How to pick the right primary color to design a beautiful UI based on color psychology

Color theory: understanding the psychology of colors

Joseph Zakher


Let me cut to the chase here. In my opinion, you don’t have to be a pro at colors to design good-looking UIs. It’s a pretty complex topic you could deep dive into. The main thing I struggled with when starting a new design is picking a primary color. I thought it was a good idea to share my process with you.

Here’s my process of choosing a primary color

First, I think about what message I want to convene to my users with the product I’m designing. What I want them to feel with that color. Excitement? Calmness? Happiness?

This is color psychology. Each color is associated with specific emotions or feelings.

Here’s a brief overview of the psychology associated with each color:

If you know what you want to design exactly it’s easy to pick a starting point for your primary color. For example, if you want to design a tool for freelancers, you might think about a color that will give a sense of confidence, success, sophistication, and ambition to your users. A color between orange, pink, and purple could be a good starting point.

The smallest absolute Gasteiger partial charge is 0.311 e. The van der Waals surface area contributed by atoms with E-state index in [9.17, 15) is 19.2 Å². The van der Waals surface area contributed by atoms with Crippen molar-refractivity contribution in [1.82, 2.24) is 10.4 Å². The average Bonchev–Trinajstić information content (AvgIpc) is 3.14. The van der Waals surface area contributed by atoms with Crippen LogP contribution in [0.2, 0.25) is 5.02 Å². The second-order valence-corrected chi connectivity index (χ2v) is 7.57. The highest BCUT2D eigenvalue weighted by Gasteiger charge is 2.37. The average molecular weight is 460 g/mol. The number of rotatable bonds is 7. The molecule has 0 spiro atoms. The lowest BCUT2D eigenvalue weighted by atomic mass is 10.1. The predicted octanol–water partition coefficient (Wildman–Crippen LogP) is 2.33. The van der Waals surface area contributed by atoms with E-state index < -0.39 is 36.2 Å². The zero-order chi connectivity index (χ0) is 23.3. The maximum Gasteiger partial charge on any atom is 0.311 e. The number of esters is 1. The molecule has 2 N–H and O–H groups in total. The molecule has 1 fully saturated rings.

Next, find a design system you love and try to find the color you’re looking for there. In my case, I use Untitled UI. I’d go with the Orange dark color (#FF4405) for the freelancers’ app. You can always tweak the color.

There’s one last and very important step! Accessibility.

Design should be inclusive and accessible to all users. You must have a color contrast of at least 3:1 for graphics (logo or other big visuals), 3:1 for large texts, and 4.5:1 for normal texts. How do you check that? You can use a plugin directly in Figma called Contrast.



Joseph Zakher

Designing user interfaces for SaaS using Figma and Framer. I have built my own design framework to help founders build and grow awesome products.